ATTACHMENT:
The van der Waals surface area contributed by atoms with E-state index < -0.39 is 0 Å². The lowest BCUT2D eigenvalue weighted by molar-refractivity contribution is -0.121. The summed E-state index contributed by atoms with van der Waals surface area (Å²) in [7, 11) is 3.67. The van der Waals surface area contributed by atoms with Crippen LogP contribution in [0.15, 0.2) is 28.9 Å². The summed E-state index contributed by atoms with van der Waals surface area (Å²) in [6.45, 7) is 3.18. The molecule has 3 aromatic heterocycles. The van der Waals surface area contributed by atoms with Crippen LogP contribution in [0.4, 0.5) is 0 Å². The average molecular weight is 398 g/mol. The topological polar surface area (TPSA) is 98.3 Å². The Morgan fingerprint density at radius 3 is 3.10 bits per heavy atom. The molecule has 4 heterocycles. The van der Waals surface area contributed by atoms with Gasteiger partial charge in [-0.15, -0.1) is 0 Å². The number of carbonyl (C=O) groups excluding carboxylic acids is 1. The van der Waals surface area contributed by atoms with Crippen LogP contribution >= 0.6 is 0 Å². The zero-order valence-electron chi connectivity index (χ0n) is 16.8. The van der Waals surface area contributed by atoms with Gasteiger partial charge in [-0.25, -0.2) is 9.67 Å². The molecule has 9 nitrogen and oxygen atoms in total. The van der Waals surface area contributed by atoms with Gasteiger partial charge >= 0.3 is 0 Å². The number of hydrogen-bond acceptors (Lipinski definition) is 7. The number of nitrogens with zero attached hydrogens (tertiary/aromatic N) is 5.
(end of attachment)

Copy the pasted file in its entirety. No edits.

The van der Waals surface area contributed by atoms with E-state index < -0.39 is 0 Å². The lowest BCUT2D eigenvalue weighted by molar-refractivity contribution is -0.121. The summed E-state index contributed by atoms with van der Waals surface area (Å²) in [7, 11) is 3.67. The van der Waals surface area contributed by atoms with Crippen LogP contribution in [0.15, 0.2) is 28.9 Å². The summed E-state index contributed by atoms with van der Waals surface area (Å²) in [6.45, 7) is 3.18. The molecule has 3 aromatic heterocycles. The van der Waals surface area contributed by atoms with Crippen LogP contribution in [0.4, 0.5) is 0 Å². The average molecular weight is 398 g/mol. The topological polar surface area (TPSA) is 98.3 Å². The Morgan fingerprint density at radius 3 is 3.10 bits per heavy atom. The molecule has 4 heterocycles. The van der Waals surface area contributed by atoms with Gasteiger partial charge in [-0.15, -0.1) is 0 Å². The number of carbonyl (C=O) groups excluding carboxylic acids is 1. The van der Waals surface area contributed by atoms with Crippen LogP contribution >= 0.6 is 0 Å². The zero-order valence-electron chi connectivity index (χ0n) is 16.8. The van der Waals surface area contributed by atoms with Gasteiger partial charge in [-0.25, -0.2) is 9.67 Å². The molecule has 9 nitrogen and oxygen atoms in total. The van der Waals surface area contributed by atoms with Gasteiger partial charge >= 0.3 is 0 Å². The number of hydrogen-bond acceptors (Lipinski definition) is 7. The number of nitrogens with zero attached hydrogens (tertiary/aromatic N) is 5.